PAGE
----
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Latitude: 56.0652 / 56°3'54"N
Longitude: -3.7272 / 3°43'37"W
OS Eastings: 292562
OS Northings: 687165
OS Grid: NS925871
Mapcode National: GBR 1M.PW1V
Mapcode Global: WH5QM.QTC6
Entry Name: Kincardine Bridge
Listing Date: 23 February 2005
Source: Historic Scotland
Source ID: 397927
Historic Scotland Designation Reference: LB50078
Building Class: Cultural
Electoral Ward: West Fife and Coastal Villages
Sir Alexander Gibb & Partners, Westminster, 1930-31, with architectural advice from James Miller. Major road bridge with swing span (now fixed shut).
2696ft total length with series of shallow-arched spans. Swing span, 364ft, swivels at centre with cantilevered spans to either side. Series of gantries span roadway. Above centre, control cabin. Original plant in machine room at centre pier. Flanking swing span, 7 identical 100ft steel spans (cantilevers, central 50ft spans resting on girders projecting 25ft from piers). In addition, at Kincardine end, 3 62ft 6in spans (also steel) over land. At opposite end, 9 50ft reinforced concrete spans and piled viaduct, also reinforced concrete, 265ft long.
A large and important swing span bridge. The swing span was fixed shut in 1989. When completed, it was the largest road bridge in Britain with the largest swing span in Europe.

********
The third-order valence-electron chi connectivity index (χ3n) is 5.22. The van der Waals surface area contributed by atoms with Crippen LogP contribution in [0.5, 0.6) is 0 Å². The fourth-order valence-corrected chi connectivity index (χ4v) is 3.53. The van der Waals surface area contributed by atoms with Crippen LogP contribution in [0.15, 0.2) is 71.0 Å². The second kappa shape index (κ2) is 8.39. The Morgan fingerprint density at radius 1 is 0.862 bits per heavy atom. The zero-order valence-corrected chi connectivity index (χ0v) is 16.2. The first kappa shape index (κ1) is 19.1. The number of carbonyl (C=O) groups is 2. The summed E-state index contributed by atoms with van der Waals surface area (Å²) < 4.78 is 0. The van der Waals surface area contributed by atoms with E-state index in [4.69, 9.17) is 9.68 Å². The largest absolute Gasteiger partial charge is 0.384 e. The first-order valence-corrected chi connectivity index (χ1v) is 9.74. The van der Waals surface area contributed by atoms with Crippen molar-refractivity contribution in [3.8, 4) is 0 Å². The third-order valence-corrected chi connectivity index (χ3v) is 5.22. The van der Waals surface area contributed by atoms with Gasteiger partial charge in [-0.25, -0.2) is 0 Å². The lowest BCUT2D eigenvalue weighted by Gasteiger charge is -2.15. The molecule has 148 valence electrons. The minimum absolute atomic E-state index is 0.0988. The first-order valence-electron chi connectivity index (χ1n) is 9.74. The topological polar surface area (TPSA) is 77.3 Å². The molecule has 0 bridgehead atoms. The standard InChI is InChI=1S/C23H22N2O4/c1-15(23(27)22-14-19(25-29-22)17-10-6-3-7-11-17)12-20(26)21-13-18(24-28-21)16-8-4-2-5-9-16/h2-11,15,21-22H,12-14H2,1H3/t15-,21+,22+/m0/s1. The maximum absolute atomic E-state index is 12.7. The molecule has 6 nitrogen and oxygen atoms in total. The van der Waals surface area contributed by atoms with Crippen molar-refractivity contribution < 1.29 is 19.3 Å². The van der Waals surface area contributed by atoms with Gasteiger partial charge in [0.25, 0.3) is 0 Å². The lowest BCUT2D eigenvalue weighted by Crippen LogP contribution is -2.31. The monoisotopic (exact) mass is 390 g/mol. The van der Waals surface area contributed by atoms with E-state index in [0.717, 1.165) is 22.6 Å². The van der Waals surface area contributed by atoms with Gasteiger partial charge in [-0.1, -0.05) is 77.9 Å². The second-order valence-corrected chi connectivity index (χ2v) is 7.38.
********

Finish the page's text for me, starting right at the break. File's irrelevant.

J Guthrie Brown was engineer-in-charge under Sir Alexander Gibb. Building began in 1933 and the bridge was opened on 29th October 1936. The contractors were the Cleveland Bridge and Engineering Co Ltd, although much of the work was subcontracted. Other subcontractors included: Sir William Arrol who provided the swing span turntable; Bromsgrove Guild, the lamp standards; Tunnel Cement Co and the Cement Marketing Co, both of London, provided the enormous amount of cement filler (2 types) required.
The swing span turns on a roller path mounted on a steel cylinder containing two sets of turning gear - a Ward-Leonard set to control turning and a standby diesel engine of 150 horsepower. The control desk and oak and teak joinery was by Scott Morton Ltd.
Built under the direction of the joint committee representing Fife, Stirling and Clackmannan counties and Dunfermline and Falkirk burghs. Pier foundations were obtained by sinking 14ft 16in hollow steel cylinders with their tops kept above high water level. The river bed was excavated to bedrock from within these cylinders. A geological fault line at the south end rendered it necessary for the foundations there to be made on groups of piles.
Photo electric cells, used here for the first time, controlled the exact location of the swing span. Harrison noted that it was so accurately set on its track that its 1600 tons could be turned through 90 degrees by three farthings worth of electricity.
The bridge spans the Firth of Forth from Tulliallan Parish in Fife to Airth Parish in Falkirk.
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